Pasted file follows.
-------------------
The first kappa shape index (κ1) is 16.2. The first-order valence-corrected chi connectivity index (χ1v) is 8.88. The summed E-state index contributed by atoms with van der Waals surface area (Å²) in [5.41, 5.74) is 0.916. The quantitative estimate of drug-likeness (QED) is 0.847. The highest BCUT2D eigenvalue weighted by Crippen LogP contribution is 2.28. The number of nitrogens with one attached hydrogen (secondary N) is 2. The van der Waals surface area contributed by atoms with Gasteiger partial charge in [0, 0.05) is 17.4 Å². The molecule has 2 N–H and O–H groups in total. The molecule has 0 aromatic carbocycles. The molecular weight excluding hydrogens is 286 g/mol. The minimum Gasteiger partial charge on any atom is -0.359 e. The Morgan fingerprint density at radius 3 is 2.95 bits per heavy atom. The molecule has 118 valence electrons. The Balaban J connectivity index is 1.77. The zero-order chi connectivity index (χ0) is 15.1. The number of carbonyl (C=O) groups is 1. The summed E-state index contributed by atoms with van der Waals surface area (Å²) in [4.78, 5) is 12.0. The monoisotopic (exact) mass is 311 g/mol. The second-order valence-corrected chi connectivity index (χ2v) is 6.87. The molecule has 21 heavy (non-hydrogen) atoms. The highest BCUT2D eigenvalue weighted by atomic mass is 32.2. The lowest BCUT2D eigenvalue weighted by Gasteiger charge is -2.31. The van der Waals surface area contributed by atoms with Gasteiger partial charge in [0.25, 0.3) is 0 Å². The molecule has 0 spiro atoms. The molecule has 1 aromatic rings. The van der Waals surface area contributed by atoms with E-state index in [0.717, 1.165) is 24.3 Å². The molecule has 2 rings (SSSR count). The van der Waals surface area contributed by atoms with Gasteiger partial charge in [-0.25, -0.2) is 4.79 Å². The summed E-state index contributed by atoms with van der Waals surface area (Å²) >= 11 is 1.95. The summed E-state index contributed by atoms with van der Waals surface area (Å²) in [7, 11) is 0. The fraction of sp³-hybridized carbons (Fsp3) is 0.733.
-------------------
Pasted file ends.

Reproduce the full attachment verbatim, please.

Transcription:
The first kappa shape index (κ1) is 16.2. The first-order valence-corrected chi connectivity index (χ1v) is 8.88. The summed E-state index contributed by atoms with van der Waals surface area (Å²) in [5.41, 5.74) is 0.916. The quantitative estimate of drug-likeness (QED) is 0.847. The highest BCUT2D eigenvalue weighted by Crippen LogP contribution is 2.28. The number of nitrogens with one attached hydrogen (secondary N) is 2. The van der Waals surface area contributed by atoms with Gasteiger partial charge in [0, 0.05) is 17.4 Å². The molecule has 2 N–H and O–H groups in total. The molecule has 0 aromatic carbocycles. The molecular weight excluding hydrogens is 286 g/mol. The minimum Gasteiger partial charge on any atom is -0.359 e. The Morgan fingerprint density at radius 3 is 2.95 bits per heavy atom. The molecule has 118 valence electrons. The Balaban J connectivity index is 1.77. The zero-order chi connectivity index (χ0) is 15.1. The number of carbonyl (C=O) groups is 1. The summed E-state index contributed by atoms with van der Waals surface area (Å²) in [4.78, 5) is 12.0. The monoisotopic (exact) mass is 311 g/mol. The second-order valence-corrected chi connectivity index (χ2v) is 6.87. The molecule has 21 heavy (non-hydrogen) atoms. The highest BCUT2D eigenvalue weighted by atomic mass is 32.2. The lowest BCUT2D eigenvalue weighted by Gasteiger charge is -2.31. The van der Waals surface area contributed by atoms with Gasteiger partial charge in [0.25, 0.3) is 0 Å². The molecule has 0 spiro atoms. The molecule has 1 aromatic rings. The van der Waals surface area contributed by atoms with E-state index in [0.717, 1.165) is 24.3 Å². The molecule has 2 rings (SSSR count). The van der Waals surface area contributed by atoms with Gasteiger partial charge in [-0.25, -0.2) is 4.79 Å². The summed E-state index contributed by atoms with van der Waals surface area (Å²) >= 11 is 1.95. The summed E-state index contributed by atoms with van der Waals surface area (Å²) in [7, 11) is 0. The fraction of sp³-hybridized carbons (Fsp3) is 0.733.